Beginning with a deductive approach, we used thematic codes derived from a business case framework described by Bailit and Dyer [9]. Three authors (STB, JSL, GHF) independently coded each transcript using MAXQDA v. 20.4.0. During the coding process, additional codes emerged, resulting in a set of deductive and inductive codes developed iteratively through discussions between the coders. Based on these discussions about codes and emerging patterns, the authors determined that saturation had been reached after 23 interviews. Two additional interviews had already been scheduled and were completed for a total of 25.

Using diagramming to reflect on and discuss connections between codes, four authors (STB, JSL, GHF, and MMW) came to a consensus on themes. The coders documented the relationships between codes and themes via detailed notes. Using these diagrams and notes, the researchers iteratively drafted a conceptual framework that visualizes the relationships between the themes. We shared the draft framework with NEO and the advisory group, met to discuss their feedback, made revisions, and shared it with them again before finalizing it.


We identified 6 themes: (1) organizational culture, (2) business strategy, (3) budget impact, (4) health equity, (5) data, and (6) community engagement.

Organizational culture

Within the theme, organizational culture, participants described how mobile programs not only contribute to an organization’s mission and communicate that mission to the community, but also reinforce their values within their workforce.

Several participants discussed ways that mobile programs support employee engagement. For example, a business leader for a large health system said the following:

When we … got approval to do this mobile unit… there was so much excitement around the support that leadership was providing to this new form of care. People were contacting me and knocking on my door to ask how they could be a part of this, which was really exciting. They were so encouraged to see the institution take a new, innovative approach to providing health care.

A mobile program can bolster efforts to recruit, train, and retain staff by giving trainees, physicians, and other staff opportunities to work more directly with communities. A senior leader within a large network of community health centers shared the following example:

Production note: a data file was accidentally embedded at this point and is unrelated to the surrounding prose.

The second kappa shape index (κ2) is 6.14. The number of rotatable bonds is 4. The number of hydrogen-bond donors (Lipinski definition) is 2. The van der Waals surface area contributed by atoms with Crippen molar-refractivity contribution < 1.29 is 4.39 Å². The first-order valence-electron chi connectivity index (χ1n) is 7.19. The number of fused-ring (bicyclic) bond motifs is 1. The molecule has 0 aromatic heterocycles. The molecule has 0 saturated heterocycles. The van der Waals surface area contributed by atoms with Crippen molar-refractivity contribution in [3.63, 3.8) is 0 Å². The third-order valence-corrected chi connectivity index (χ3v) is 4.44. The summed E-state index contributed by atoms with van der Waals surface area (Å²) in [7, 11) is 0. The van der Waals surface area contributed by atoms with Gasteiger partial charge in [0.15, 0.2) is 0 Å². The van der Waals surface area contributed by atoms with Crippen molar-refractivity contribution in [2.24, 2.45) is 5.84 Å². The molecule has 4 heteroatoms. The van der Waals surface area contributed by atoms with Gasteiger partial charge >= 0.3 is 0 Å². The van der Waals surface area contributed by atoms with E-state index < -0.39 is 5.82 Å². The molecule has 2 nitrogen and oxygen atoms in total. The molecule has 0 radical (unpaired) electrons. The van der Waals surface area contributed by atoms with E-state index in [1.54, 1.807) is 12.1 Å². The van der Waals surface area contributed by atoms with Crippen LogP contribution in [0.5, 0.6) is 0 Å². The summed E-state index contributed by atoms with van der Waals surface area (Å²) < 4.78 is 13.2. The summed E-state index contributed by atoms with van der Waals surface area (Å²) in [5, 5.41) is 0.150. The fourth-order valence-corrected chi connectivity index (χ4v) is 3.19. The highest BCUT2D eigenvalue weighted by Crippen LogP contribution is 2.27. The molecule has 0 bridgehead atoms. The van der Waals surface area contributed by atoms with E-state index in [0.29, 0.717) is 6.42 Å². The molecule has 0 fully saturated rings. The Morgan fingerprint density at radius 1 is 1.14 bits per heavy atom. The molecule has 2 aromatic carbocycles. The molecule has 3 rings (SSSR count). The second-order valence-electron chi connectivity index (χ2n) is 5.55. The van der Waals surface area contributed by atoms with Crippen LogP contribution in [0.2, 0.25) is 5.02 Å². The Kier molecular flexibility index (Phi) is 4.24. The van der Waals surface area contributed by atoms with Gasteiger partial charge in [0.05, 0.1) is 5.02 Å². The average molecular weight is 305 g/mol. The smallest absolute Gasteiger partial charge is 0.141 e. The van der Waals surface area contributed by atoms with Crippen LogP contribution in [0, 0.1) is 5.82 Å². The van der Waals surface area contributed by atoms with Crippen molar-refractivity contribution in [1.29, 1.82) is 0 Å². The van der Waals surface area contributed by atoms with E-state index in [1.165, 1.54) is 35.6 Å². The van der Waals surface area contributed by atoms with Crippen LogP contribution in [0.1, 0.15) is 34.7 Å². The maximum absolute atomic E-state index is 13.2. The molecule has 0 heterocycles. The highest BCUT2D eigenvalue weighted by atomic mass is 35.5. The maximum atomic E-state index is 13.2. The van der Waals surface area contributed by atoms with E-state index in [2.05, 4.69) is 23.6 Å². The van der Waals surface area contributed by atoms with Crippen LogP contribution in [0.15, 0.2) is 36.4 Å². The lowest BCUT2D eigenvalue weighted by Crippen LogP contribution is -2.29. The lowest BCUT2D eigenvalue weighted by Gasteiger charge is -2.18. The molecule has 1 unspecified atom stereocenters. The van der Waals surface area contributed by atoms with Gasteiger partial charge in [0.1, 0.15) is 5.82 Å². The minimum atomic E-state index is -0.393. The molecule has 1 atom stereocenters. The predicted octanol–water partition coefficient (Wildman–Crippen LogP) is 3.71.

Experiences that students or other folks have on a mobile unit in a community [are] so valuable in understanding who they’re eventually going to take care of in hospitals.… Without that platform, we wouldn't have recruited those two providers and maybe they would have never kind of realized what their niche is, that community medicine is the thing that they're passionate about.

Business strategy

The theme, business strategy, was derived from multiple codes related to healthcare organizations’ business priorities, including new business development and growing the organization’s market share.

Mobile clinics help organizations strategically position themselves in communities as trustworthy and caring. A funder of community health programs, including mobile clinics, described it this way:

For communities that have been disinvested or marginalized by our health care system through generations. Being able to go to them, make the effort to get right where they are. Say here I am. I'm here to respond to you. It's a good way to be able to bring them into a healthcare system that maybe they are distrustful of.

For organizations hoping to “expand their reach of getting to new patients, improving compliance, and maybe getting people to switch over to their plans,” mobile clinics offer longer-term business development. One person described the approach used by a colleague’s organization:

They’ve used their mobile dental clinic to go to a town which doesn’t have a dental clinic, provide services there, build up a patient base, and then apply for a new access point grant through the federal government. They then built a fixed site clinic to create a more permanent resource in that community, then moved their mobile on to another location where they can build up a patient base there as well.

Other participants described how mobile clinics help with marketing and differentiation in a competitive health care marketplace. They suggested that patients’ experiences with a mobile clinic can influence decisions on where to receive more expensive care: “It cements ‘Whoa wait I need to go to the hospital, I can go into hospital A or I could go to hospital B, but I’m choosing hospital B because I went to their mobile program and they were really nice and took care of me.’”.

Budget impact

Participants described how mobile clinics can help health care organizations meet their financial goals. Within budget impact, the following subthemes were identified.

Start-up costs

Participants explained that some health care decision makers perceive mobile clinics to be more costly due to upfront investment, maintenance, and operational costs, but that actual costs can be lower compared to those for fixed sites. One health care provider argued the following: “From a business standpoint, my starting cost is actually brought down to half, if not more. The ability for us to move from concept to action is much easier.”

Adaptability and efficiency